According to a study at MIT, fonts have an impact on how a person feels. A good font brings pleasant feelings; a bad font does the opposite. Since a font influences emotions, it’s safe to say that the whole user experience (UX) is affected by bad font choices.
How Can Fonts Affect Emotions?
There are two core ways that people’s emotions get affected by font, namely:
- Cognitive Bias
By default, particular fonts and font styles symbolize certain connotations to people. It’s generally influenced by culture and, yes, cognitive bias. Simply put, a cognitive bias is a systematic thinking error that happens when people process and interpret information in their environment. This, in turn, impacts their judgments and decisions.
A great example of this is how sans serif fonts are generally used on official United States government forms. Across the pond in England, on the other hand, it’s the tabloids that use sans serif fonts. Something so official and serious in one place can very well seem worthy of simply overlooking in another. Context is certainly everything.
- Objective Readability
There are fonts that are tricky to read, while others are very easy to read from the get-go. The harder a person’s brains and eyes need to work for a piece of text to be interpreted, the worse they typically feel after. It can even induce headaches in certain people.
Print presses were the originators of serif fonts; serifs have since been proven to help the human eye move between letters much quicker.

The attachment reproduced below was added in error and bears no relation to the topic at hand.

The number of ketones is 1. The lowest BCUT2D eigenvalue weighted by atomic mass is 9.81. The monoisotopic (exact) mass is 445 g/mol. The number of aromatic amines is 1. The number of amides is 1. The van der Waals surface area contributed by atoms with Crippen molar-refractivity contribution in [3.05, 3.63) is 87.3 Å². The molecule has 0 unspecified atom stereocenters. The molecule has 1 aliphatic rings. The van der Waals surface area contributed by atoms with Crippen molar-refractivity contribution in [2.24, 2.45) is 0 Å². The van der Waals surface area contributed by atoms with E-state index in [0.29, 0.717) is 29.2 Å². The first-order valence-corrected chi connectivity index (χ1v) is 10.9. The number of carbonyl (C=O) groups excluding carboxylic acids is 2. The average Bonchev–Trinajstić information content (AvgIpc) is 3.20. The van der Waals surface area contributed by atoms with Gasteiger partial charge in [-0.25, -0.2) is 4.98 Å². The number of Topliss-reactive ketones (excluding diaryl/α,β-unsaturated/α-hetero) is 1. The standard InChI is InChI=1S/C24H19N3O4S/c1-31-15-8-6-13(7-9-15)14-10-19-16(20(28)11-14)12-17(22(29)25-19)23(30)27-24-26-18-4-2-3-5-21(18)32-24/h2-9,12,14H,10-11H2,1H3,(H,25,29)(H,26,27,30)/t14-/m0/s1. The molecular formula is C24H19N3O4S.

Initially, computer screens generally had low resolutions. Serif fonts were made using vectors then, which simply looked off for low pixel-density at the time. This is why designers back then ended up using sans serif fonts, essentially made as bitmaps. Over the past few decades, thankfully, screen resolutions have come quite a long way. Pixels are now hardly recognizable even up close.
Size Things Accurately
Make it too big, and it could lead to people feeling thrown off; make it too small it will likely be easy to just overlook. It’s important for typography to be just right on mobile, desktop, and more.
A good way to get that accomplished is by scaling typography appropriately. Using tools like the Fluid-Responsive Font-Size Calculator on webSemantics will help to achieve this seamlessly.
According to a study, “fixation duration decreased with increasing font size,” especially in younger readers. Font size variations will also play a key role in the hierarchy of content. Used properly, it helps users to find exactly where they want to go in a timely fashion.
Many web designers have a tendency to design various layouts of all screen sizes. However, responsive web design is now “in.” Layouts adapt to the device viewport automatically. In some cases it’s adaptive, wherein sizes are limited; other times, it’s liquid, wherein every possible width applies.
Font choice is an integral part of any website, no matter the niche or industry. Hand-in-hand with that is the importance of font size. A good way to get that done across the board is through responsive typography.
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